Next stop: Trek Nawa, Helmand province


COMBAT OUTPOST PASERLAY, Afghanistan — Once again, it’s time to get dirty.

Lance Cpl. Kyle Perry, left, a mortarman, and Lance Cpl. Ross Edelman, a rifleman with weapons company, 1st Battalion, 1st Marines, practice Marine Corps Martial Arts Program skills Sunday at Combat Outpost Passerlay, Helmand province. (Colin Kelly / Staff)

Marine Corps Times arrived at this dusty outpost today, moving in on a convoy from nearby Forward Operating Base Geronimo. That capped a 12-hour period that also saw photographer Colin Kelly and I hop a helicopter to Geronimo from Camp Leatherneck, the Corps’ largest base here in Helmand province.

We’ve definitely moved to a place where things should be interesting. Weapons Company, 1st Battalion, 1st Marines, out of Camp Pendleton, Calif., is based here in Trek Nawa, a volatile rural section of Helmand nestled between Marjah and Nawa districts.

It often has been reported that Marjah and Nawa have grown peaceful in the last two years, after tough operations in 2010 pushed the Taliban away and left room for growth and development. That’s true, but the same can’t be said for Trek Nawa, said Capt. Glen Taylor, Weapons Company’s commander.

“It’s pretty much the last Taliban stronghold in the central Helmand River area for a variety of reasons,” Taylor said. “The Taliban gave a lot of these people land when they were in power, so they’re Taliban supporters.”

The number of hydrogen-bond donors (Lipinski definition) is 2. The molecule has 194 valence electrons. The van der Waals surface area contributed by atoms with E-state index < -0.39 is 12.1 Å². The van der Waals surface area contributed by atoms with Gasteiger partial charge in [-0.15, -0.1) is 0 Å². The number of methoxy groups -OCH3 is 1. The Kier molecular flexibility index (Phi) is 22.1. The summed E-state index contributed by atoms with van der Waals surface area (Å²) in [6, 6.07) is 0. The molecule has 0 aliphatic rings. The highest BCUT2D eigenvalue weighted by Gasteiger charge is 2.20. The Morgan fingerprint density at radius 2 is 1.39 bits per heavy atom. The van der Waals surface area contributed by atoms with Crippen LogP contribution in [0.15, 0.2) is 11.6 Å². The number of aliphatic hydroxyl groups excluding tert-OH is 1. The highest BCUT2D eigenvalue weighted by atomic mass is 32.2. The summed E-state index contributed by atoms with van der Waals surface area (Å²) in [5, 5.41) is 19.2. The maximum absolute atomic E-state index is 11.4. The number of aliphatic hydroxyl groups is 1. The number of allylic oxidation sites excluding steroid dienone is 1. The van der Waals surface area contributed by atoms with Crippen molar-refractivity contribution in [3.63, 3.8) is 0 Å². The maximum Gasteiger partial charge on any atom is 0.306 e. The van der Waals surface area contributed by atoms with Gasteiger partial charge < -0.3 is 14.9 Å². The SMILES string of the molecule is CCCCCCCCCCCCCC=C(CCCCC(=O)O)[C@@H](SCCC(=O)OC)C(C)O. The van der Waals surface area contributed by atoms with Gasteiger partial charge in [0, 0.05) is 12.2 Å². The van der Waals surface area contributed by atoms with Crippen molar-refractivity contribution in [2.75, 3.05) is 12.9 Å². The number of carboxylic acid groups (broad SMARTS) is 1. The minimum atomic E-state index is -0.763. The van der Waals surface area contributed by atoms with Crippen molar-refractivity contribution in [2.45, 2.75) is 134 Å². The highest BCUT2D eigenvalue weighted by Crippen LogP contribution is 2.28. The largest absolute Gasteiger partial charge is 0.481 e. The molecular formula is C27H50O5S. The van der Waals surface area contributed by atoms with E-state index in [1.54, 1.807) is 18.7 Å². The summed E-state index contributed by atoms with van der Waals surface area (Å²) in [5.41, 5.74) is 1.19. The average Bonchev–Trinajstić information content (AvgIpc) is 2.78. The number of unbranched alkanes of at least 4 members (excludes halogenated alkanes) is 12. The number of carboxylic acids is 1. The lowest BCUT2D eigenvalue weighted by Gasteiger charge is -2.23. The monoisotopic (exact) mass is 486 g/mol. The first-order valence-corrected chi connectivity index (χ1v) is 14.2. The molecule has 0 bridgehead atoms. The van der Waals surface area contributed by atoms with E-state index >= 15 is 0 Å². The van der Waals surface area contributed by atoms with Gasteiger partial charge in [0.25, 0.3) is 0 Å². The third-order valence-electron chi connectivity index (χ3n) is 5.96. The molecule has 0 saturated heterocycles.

Unlike Marjah and Nawa, Trek Nawa is devoid of local government. Its people do their own thing, and grow plenty of opium-producing poppy during the spring, Marines said. Insurgents in the area are believed to come from Pakistan and neighboring provinces like Uruzgan.

We’ll be spending coming days with Weapons Company as they work with a relatively good tolay, or company, of soldiers with the Afghan National Army. It’s tasked with containing the Taliban in Trek Nawa, and pressing them here within its mud compounds, rolling fields and murky canals.

The ANA have the lead on security here, with Marines chipping in to provide support on operations they run, Taylor said. We’ll be observing how that works, and talking to many of the Marines involved. At some point we’ll get another shower, but it probably won’t be anytime soon.


About Author

I'm a senior writer with Marine Corps Times, covering ground warfare, manpower, weapons acquisition and other beats. I embedded in Afghanistan in spring 2010, and plan to return at least once in 2011.


  1. Pingback: A Response to Upton: ISAF Pulls from Sheen’s Dictionary, Redefines “Winning.” | It's Always Sunny in Kabul

Leave A Reply